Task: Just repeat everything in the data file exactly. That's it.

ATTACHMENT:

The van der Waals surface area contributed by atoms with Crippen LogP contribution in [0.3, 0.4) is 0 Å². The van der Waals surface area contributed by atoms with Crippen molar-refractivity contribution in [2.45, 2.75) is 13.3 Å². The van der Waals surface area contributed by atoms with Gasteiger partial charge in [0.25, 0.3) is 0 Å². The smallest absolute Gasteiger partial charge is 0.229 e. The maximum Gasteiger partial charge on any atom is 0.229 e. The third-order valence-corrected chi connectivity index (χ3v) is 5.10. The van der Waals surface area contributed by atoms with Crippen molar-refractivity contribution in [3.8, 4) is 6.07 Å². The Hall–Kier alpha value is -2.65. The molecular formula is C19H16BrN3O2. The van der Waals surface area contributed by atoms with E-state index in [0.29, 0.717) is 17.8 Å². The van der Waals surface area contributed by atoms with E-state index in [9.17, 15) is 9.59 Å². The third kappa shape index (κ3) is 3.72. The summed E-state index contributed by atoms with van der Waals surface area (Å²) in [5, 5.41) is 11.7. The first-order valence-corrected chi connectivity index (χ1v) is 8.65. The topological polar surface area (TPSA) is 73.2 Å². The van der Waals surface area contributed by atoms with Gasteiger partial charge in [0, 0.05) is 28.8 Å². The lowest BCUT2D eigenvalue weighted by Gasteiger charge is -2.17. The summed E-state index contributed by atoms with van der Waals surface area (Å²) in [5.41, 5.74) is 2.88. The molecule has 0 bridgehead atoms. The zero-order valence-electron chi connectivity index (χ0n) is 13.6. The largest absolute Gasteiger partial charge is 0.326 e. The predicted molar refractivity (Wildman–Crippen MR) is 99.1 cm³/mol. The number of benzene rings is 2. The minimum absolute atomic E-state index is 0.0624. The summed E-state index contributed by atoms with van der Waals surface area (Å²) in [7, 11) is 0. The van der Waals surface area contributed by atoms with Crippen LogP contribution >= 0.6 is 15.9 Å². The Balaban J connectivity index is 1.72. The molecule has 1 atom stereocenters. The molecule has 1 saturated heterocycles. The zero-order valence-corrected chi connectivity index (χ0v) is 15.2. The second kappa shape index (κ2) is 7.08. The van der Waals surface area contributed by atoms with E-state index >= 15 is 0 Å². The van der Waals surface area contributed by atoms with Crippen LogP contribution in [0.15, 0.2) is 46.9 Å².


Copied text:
The van der Waals surface area contributed by atoms with Crippen LogP contribution in [0.3, 0.4) is 0 Å². The van der Waals surface area contributed by atoms with Crippen molar-refractivity contribution in [2.45, 2.75) is 13.3 Å². The van der Waals surface area contributed by atoms with Gasteiger partial charge in [0.25, 0.3) is 0 Å². The smallest absolute Gasteiger partial charge is 0.229 e. The maximum Gasteiger partial charge on any atom is 0.229 e. The third-order valence-corrected chi connectivity index (χ3v) is 5.10. The van der Waals surface area contributed by atoms with Crippen molar-refractivity contribution in [3.8, 4) is 6.07 Å². The Hall–Kier alpha value is -2.65. The molecular formula is C19H16BrN3O2. The van der Waals surface area contributed by atoms with E-state index in [0.29, 0.717) is 17.8 Å². The van der Waals surface area contributed by atoms with E-state index in [9.17, 15) is 9.59 Å². The third kappa shape index (κ3) is 3.72. The summed E-state index contributed by atoms with van der Waals surface area (Å²) in [5, 5.41) is 11.7. The first-order valence-corrected chi connectivity index (χ1v) is 8.65. The topological polar surface area (TPSA) is 73.2 Å². The van der Waals surface area contributed by atoms with Gasteiger partial charge in [0, 0.05) is 28.8 Å². The lowest BCUT2D eigenvalue weighted by Gasteiger charge is -2.17. The summed E-state index contributed by atoms with van der Waals surface area (Å²) in [5.41, 5.74) is 2.88. The molecule has 0 bridgehead atoms. The zero-order valence-electron chi connectivity index (χ0n) is 13.6. The largest absolute Gasteiger partial charge is 0.326 e. The predicted molar refractivity (Wildman–Crippen MR) is 99.1 cm³/mol. The number of benzene rings is 2. The minimum absolute atomic E-state index is 0.0624. The summed E-state index contributed by atoms with van der Waals surface area (Å²) in [7, 11) is 0. The van der Waals surface area contributed by atoms with Crippen LogP contribution >= 0.6 is 15.9 Å². The Balaban J connectivity index is 1.72. The molecule has 1 atom stereocenters. The molecule has 1 saturated heterocycles. The zero-order valence-corrected chi connectivity index (χ0v) is 15.2. The second kappa shape index (κ2) is 7.08. The van der Waals surface area contributed by atoms with E-state index >= 15 is 0 Å². The van der Waals surface area contributed by atoms with Crippen LogP contribution in [0.15, 0.2) is 46.9 Å².